Quantcast

PH seeking new export markets for sugar, bananas

By |



Cavendish bananas from Mindanao. INQUIRER FILE PHOTO

MANILA, Philippines—The Philippines is seeking new markets for sugar and bananas to boost agro-based exports, the National Economic and Development Authority (Neda) said.

“In addition to South Korea and India, Indonesia and the Middle East were also identified as potential markets for Philippine sugar,” Neda Deputy Director General Emmanuel F. Esguerra said in a statement.

Philippine International Trading Corp. (PITC) and the Sugar Regulatory Administration identified the new markets. PITC is coordinating with the buyers in these countries on their specific requirements, the Neda said.

The United States, Russia, China, Korea, Indonesia, Malaysia and India are among the major importers of raw cane sugar, according to Food and Agriculture Organization (FAO) statistics.

On banana exports, the Department of Agriculture’s Bureau of Plant Industry is targeting an initial shipment of 3,000 metric tons to the United States this month, Neda said. The United States is one of the world’s top 20 importers of bananas, according to FAO data.

“This is also in line with the US Department of Agriculture’s announcement that allows Philippine highland cavendish bananas to be shipped to the US,” said Esguerra.

Recently, the National Statistics Office reported that exports of centrifugal and refined sugar and bananas grew by 27,094.6 percent and 95.5 percent year on year in February 2013, respectively. This resulted in a 43.7-percent rise in the country’s agro-based exports to $343.9 million in February 2013.

Esguerra said the Philippines must speed up the implementation of necessary programs and policies to improve the competitiveness of the country’s exports. Doing so will enable the country to take advantage of increasing regional and global integration, Neda said.

“No doubt the exporters have been affected negatively by the strong peso. This can be offset by the positive impact resulting from better infrastructure, efficient logistics, lower power costs and other measures to reduce the cost of doing business,” said Esguerra.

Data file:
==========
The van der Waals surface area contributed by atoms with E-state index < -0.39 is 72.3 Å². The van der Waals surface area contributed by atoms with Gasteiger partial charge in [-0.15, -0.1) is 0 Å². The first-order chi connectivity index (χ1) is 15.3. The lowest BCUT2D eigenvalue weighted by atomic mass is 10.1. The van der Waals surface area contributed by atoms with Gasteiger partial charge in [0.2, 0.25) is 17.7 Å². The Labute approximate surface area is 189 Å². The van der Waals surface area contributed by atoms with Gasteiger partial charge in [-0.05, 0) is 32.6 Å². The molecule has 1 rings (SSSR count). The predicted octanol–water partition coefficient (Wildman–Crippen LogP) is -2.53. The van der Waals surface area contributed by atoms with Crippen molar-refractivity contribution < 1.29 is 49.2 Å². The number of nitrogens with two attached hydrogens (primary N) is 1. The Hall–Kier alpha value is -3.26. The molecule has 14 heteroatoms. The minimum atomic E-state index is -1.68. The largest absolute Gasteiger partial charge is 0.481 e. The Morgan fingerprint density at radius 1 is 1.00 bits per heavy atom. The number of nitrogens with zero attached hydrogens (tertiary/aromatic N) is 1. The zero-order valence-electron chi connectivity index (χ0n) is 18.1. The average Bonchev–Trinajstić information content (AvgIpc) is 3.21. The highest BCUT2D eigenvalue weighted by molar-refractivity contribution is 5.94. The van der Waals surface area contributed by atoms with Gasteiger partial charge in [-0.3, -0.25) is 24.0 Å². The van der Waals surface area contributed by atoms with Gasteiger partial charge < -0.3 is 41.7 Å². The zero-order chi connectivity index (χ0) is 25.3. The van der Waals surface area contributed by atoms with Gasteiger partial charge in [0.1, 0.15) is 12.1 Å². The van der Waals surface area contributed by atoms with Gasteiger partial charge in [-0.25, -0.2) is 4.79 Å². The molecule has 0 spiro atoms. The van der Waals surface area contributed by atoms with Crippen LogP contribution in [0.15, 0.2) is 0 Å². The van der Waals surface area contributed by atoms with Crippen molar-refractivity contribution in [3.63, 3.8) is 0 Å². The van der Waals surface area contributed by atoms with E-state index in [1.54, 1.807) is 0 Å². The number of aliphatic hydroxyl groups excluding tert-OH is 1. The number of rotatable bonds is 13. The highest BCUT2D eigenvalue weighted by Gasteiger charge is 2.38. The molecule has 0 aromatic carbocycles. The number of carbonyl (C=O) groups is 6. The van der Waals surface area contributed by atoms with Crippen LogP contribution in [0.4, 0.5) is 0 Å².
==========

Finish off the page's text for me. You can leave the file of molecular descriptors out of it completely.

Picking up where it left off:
Follow Us






Recent Stories:

Complete stories on our Digital Edition newsstand for tablets, netbooks and mobile phones; 14-issue free trial. About to step out? Get breaking alerts on your mobile.phone. Text ON INQ BREAKING to 4467, for Globe, Smart and Sun subscribers in the Philippines.

  • go88

    Banana and Sugar Plantations where miserable contractuals sweat, Casinos … all this owned by the oligarchy … those are clear signs of a BANANA REPUBLIC. Is that all Abnoy can offer to the (real) Filipinos?

  • 1voxPopuli

    im proud of our agri foods, here abroad sikat ang DOLE products from bananas, pineapple and papaya. once a year they also sell philippine mango which is 3x more expensive. pero it doesnt make it to the shelves – kasi sa crates pa lang nagkaka-agawan na.

  • koolkid_inthehouse

    That’s it. Look for other market and sell. Don’t just sit on your molasses donkeyholes.

  • Pinaslover

    sana mag export rin tayo ng clothes at toys kasi puro china nasa market ..dito middle east puro made in china..buti pa ang Malaysia may hot wheels pati school supplies, shoes halos lahat made in CHina kaya di nakakapagtaka na yumaman sila.

  • Ako_Hiking

    Agriculture farmers and fisherfolk are and should be the backbone of the Philippines. It would be great for the Palace to fully support the production and improvement in the Philippine Agriculture sector.

  • parefrank

    And how about local customers? They have to buy bananas which are ripened with poisonous chemicals and which rotten to pig-food within 3 days. But the price is super expensive.
    And local sugar? Nowhere in the world anybody would buy, or even declare “for human use” some of the local, esp. brown sugar. It is less sweetening but has a bad taste and it contains a lot of humidity to make it heavy for profit.
    China sells its better products at home and exports its trash quality, RP is quite contrary,.

    • Pinaslover

      Sir sa probinsya patok pa rin ang brown sugar ..yan madalas gamitin sa kape :)

  • tarikan

    “…must speed up the implementation of necessary programs and policies to improve the competitiveness of the country’s exports…”. Our govt. officials say. Lip service, lip service. If lip service is a commodity we have lots of them for export.

  • AntiAko

    Improving competitiveness means mechanizing the planting of sugar cane. Kelan pa kaya mangyayari yan?

    • koolkid_inthehouse

      Government should allocate R&D fund to Universities and private sectors. Tax incentives.



Copyright © 2014, .
To subscribe to the Philippine Daily Inquirer newspaper in the Philippines, call +63 2 896-6000 for Metro Manila and Metro Cebu or email your subscription request here.
Factual errors? Contact the Philippine Daily Inquirer's day desk. Believe this article violates journalistic ethics? Contact the Inquirer's Reader's Advocate. Or write The Readers' Advocate:
c/o Philippine Daily Inquirer Chino Roces Avenue corner Yague and Mascardo Streets, Makati City, Metro Manila, Philippines Or fax nos. +63 2 8974793 to 94
Advertisement
Advertisement
Marketplace